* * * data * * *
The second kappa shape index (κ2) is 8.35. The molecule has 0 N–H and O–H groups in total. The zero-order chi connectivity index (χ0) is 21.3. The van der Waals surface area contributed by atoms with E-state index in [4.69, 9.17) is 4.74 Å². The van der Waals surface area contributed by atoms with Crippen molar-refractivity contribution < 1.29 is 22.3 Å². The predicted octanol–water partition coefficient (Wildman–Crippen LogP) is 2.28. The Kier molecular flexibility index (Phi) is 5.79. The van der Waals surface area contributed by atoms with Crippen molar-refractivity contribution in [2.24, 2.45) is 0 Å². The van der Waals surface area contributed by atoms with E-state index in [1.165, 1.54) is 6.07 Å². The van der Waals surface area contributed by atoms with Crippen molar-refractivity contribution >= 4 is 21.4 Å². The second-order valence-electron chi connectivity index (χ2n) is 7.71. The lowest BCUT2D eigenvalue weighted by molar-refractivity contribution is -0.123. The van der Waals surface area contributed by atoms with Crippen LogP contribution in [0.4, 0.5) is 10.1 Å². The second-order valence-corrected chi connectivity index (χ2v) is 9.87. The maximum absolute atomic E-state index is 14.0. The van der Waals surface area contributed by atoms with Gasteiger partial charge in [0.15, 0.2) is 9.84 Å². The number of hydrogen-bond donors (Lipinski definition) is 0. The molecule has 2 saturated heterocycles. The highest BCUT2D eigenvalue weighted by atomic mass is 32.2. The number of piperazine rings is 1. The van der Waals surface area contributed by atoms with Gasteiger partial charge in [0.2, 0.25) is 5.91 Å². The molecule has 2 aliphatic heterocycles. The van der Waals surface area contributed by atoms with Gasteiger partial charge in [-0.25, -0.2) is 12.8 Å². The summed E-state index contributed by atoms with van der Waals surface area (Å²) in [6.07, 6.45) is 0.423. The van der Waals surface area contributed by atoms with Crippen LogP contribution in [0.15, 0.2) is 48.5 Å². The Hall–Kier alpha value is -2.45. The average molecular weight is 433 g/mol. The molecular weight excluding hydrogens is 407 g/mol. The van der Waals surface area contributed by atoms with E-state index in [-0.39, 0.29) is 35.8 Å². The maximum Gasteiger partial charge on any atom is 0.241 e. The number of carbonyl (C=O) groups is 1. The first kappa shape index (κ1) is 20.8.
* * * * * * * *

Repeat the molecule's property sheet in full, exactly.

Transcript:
The second kappa shape index (κ2) is 8.35. The molecule has 0 N–H and O–H groups in total. The zero-order chi connectivity index (χ0) is 21.3. The van der Waals surface area contributed by atoms with E-state index in [4.69, 9.17) is 4.74 Å². The van der Waals surface area contributed by atoms with Crippen molar-refractivity contribution < 1.29 is 22.3 Å². The predicted octanol–water partition coefficient (Wildman–Crippen LogP) is 2.28. The Kier molecular flexibility index (Phi) is 5.79. The van der Waals surface area contributed by atoms with Crippen molar-refractivity contribution in [2.24, 2.45) is 0 Å². The van der Waals surface area contributed by atoms with E-state index in [1.165, 1.54) is 6.07 Å². The van der Waals surface area contributed by atoms with Crippen molar-refractivity contribution >= 4 is 21.4 Å². The second-order valence-electron chi connectivity index (χ2n) is 7.71. The lowest BCUT2D eigenvalue weighted by molar-refractivity contribution is -0.123. The van der Waals surface area contributed by atoms with Crippen LogP contribution in [0.4, 0.5) is 10.1 Å². The second-order valence-corrected chi connectivity index (χ2v) is 9.87. The maximum absolute atomic E-state index is 14.0. The van der Waals surface area contributed by atoms with Gasteiger partial charge in [0.15, 0.2) is 9.84 Å². The number of hydrogen-bond donors (Lipinski definition) is 0. The molecule has 2 saturated heterocycles. The highest BCUT2D eigenvalue weighted by atomic mass is 32.2. The number of piperazine rings is 1. The van der Waals surface area contributed by atoms with Gasteiger partial charge in [0.2, 0.25) is 5.91 Å². The molecule has 2 aliphatic heterocycles. The van der Waals surface area contributed by atoms with Gasteiger partial charge in [-0.25, -0.2) is 12.8 Å². The summed E-state index contributed by atoms with van der Waals surface area (Å²) in [6.07, 6.45) is 0.423. The van der Waals surface area contributed by atoms with Crippen LogP contribution in [0.15, 0.2) is 48.5 Å². The Hall–Kier alpha value is -2.45. The average molecular weight is 433 g/mol. The molecular weight excluding hydrogens is 407 g/mol. The van der Waals surface area contributed by atoms with E-state index in [-0.39, 0.29) is 35.8 Å². The maximum Gasteiger partial charge on any atom is 0.241 e. The number of carbonyl (C=O) groups is 1. The first kappa shape index (κ1) is 20.8.